So how would they know I'd upgraded it? If they don't know I upgraded it, how are they going to be able to search my house in order to ascertain the facts? After all, having bought a Gen 4 Glock under SSE likely doesn't constitute PC for a search.

4. Are they going to have to pay for all those firearms? And since those firearms are a little more difficult to obtain, will they have to pay twice as much for my Gen 4 Glock as they would have to pay for my Gen 3 Glock? Maybe 5 times as much? And how are they going to do the valuation for each of the thousands (or tens of thousands?) of SSE firearms which have been upgraded? How many lawsuits will there be over the valuation of the firearms? How many union workers' votes could they buy for the cost of buying all those firearms?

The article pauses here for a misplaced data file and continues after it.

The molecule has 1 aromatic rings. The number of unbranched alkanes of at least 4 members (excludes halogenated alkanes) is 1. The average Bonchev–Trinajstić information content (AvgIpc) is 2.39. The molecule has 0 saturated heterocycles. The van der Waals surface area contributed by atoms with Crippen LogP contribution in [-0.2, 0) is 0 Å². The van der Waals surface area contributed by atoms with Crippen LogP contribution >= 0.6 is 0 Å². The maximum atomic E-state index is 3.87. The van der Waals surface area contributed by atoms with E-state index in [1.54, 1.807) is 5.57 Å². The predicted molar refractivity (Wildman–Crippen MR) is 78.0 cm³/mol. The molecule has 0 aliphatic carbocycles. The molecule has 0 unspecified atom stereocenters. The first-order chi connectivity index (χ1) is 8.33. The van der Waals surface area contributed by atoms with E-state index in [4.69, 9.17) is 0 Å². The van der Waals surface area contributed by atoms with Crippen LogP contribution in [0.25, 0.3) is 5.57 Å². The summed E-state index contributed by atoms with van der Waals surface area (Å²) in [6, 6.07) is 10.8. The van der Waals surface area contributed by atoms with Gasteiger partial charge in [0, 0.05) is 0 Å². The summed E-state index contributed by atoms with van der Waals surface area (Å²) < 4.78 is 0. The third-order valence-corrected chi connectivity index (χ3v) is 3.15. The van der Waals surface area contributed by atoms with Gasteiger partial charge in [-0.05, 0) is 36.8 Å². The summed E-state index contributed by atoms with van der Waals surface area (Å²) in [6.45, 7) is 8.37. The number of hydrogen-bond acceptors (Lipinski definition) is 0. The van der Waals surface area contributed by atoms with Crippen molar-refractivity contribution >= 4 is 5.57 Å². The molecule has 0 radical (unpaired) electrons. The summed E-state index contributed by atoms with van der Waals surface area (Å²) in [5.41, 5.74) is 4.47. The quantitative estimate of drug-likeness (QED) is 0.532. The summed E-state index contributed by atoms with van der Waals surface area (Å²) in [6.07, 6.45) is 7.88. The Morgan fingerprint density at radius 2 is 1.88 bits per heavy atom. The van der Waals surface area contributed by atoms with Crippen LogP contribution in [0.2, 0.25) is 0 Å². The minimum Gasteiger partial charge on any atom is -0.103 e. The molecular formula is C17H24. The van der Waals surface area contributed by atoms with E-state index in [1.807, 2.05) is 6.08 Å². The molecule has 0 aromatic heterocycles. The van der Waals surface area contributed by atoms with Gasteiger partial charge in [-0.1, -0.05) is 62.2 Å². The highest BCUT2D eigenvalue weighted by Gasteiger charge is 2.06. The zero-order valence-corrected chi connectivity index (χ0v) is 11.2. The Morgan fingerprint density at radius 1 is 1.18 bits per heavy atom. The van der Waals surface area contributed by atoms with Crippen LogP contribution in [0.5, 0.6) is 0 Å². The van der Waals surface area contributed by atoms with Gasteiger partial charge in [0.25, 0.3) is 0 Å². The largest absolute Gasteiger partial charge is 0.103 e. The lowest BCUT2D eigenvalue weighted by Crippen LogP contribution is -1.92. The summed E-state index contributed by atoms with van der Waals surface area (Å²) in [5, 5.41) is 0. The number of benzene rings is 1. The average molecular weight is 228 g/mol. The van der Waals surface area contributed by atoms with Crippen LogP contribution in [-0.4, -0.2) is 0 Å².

5. Since those firearms are actually "in common use", exactly how are they going to skate through the requests for preliminary injunction which just might go all the way up to SCOTUS? Could the courts end up throwing out the whole roster if Pena hasn't already arranged for that?

6. What's to prevent me from converting my Gen 4 Glock (I don't actually own an SSE, BTW) back to single shot? And what's to prevent me from then upgrading it again to semi-auto? How are they going to write the code so that it is clear and not unconstitutionally vague?


Upshot is that trying to confiscate all those SSE firearms could prove nightmarish and I don't think they'll try to do that.

curtisfong
07-17-2012, 4:51 PM